Back to previous page


Post Most

Manassas boy collects all 189 Civil War trading cards

By — Kitson Jazynka,

Wherever he goes, 11-year-old Adam Webb looks for Civil War artifacts to collect. In his bedroom, he displays 150-year-old Civil War items, including buttons and bullets. He also has a collection of books about the war. He sketches pictures of Civil War heroes and uses Lincoln Logs to build replicas of homes from the 1800s.

“I love learning about the history of the Civil War,” says the Ashland Elementary School fifth-grader. Growing up in Manassas, he says, he has been surrounded by Civil War history his entire life.

Another treasure that Adam keeps in his room is a set of 189 trading cards from Civil War-related national parks in the Eastern United States. The National Park Service created the cards to mark the 150th anniversary of the war. Since he collected his first card in the summer of 2011, Adam has visited many national parks in pursuit of collecting all of the cards.

It started on the way home from a baseball tournament in North Carolina, when he and his dad stopped at the Fredericksburg & Spotsylvania National Military Park. “That’s where Stonewall Jackson [a famous Confederate general] died,” Adam says. “A ranger handed me a card. I thought it was pretty cool, and if there were more cards, I wanted some.”

Since that day, Adam has traveled as far north as Boston (his aunt took him there for a Red Sox game on his 11th birthday) to collect cards. During a vacation to Myrtle Beach, South Carolina, he and his family drove to Fort Sumter, where the Civil War began, to collect cards.

“My favorite general at Fort Sumter was General Beauregard,” he says. “He led the Southerners into Fort Sumter and started firing off all the ammo.”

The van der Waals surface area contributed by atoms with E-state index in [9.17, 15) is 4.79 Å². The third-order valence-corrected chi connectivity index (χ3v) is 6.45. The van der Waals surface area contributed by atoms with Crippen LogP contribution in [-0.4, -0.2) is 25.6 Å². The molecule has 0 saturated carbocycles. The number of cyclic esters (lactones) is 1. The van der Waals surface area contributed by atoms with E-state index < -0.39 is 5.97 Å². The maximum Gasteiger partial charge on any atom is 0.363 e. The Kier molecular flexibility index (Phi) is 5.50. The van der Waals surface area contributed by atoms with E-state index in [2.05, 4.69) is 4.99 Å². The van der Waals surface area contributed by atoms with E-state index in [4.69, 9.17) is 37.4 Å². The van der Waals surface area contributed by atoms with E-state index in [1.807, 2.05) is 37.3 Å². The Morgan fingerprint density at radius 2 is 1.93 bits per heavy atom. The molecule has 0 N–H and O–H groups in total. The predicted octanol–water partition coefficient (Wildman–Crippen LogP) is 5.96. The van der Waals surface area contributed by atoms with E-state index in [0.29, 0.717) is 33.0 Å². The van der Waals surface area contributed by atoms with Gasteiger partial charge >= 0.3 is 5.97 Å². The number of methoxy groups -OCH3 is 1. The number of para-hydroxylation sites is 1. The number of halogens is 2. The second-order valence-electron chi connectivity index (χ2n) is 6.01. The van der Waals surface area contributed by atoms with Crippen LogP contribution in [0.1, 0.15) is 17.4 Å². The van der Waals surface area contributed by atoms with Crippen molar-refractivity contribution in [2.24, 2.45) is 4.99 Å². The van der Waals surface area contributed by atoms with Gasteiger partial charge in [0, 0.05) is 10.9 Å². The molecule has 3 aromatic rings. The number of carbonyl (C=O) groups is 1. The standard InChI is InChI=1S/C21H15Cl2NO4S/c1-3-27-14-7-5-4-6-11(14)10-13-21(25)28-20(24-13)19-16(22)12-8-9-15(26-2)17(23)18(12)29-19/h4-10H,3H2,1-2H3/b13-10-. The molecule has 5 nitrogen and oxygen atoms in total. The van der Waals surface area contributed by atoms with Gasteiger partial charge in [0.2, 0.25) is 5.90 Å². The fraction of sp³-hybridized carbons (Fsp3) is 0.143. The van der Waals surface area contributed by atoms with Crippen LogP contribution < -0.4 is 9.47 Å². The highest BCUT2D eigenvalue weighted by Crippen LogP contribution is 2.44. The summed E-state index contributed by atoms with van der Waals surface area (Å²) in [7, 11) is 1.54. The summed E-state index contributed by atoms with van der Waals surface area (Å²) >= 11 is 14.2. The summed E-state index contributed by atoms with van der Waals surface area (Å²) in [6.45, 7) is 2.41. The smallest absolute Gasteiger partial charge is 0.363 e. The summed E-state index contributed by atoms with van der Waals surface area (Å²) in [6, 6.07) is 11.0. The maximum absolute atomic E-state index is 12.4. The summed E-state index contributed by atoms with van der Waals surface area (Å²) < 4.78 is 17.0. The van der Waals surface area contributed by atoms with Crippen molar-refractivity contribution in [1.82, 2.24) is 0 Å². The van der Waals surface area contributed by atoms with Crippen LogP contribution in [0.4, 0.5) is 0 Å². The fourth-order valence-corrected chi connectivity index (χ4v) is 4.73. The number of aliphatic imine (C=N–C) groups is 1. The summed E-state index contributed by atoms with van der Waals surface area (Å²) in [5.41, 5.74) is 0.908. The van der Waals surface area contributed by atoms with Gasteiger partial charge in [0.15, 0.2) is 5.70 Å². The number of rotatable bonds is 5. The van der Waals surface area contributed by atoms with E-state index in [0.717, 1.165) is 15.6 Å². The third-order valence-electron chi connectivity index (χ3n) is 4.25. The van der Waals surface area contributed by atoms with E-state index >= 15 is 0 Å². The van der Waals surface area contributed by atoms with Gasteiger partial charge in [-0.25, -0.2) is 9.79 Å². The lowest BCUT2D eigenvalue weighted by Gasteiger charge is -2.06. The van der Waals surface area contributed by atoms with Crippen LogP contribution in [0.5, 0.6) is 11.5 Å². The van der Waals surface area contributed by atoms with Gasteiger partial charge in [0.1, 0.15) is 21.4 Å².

Adam loves to read facts on the back of the cards and look at the historic pictures. Like the facts you might find on the back of a baseball card, the National Park Service cards provide lots of information for historians of any age, including names and birthdays of Civil War heroes. (For instance, Adam’s favorite general had four names: Pierre Gustave Toutant Beauregard.) The cards also list important dates, places and facts, such as that President Abraham Lincoln was born in 1809 in a one-room log cabin in Kentucky.

In November, National Park Service rangers recognized Adam’s efforts to collect all the Civil War trading cards. At a ceremony on the steps of the Lincoln Memorial, they congratulated him and gave him the two cards he needed to complete his set: the Lincoln Memorial and the Grant Memorial. Right away, he slipped the cards into the blue binder where he keeps the set.

But the cards he has collected are trading cards, after all. Would Adam ever consider trading them?

“No, ma’am,” he says. “I love the Civil War. It’s been a lot of hard work to get those cards. I’ve gone all over. They mean too much to me to ever trade them.”

— Kitson Jazynka

→How much do you know about the Civil War?

You can take a quiz online at www.
nationalmall.org/civil-war-quiz
to test your knowledge. (Always ask a grown-up before going online.)

READ MORE: KidsPost’s series on the Civil War

© The Washington Post Company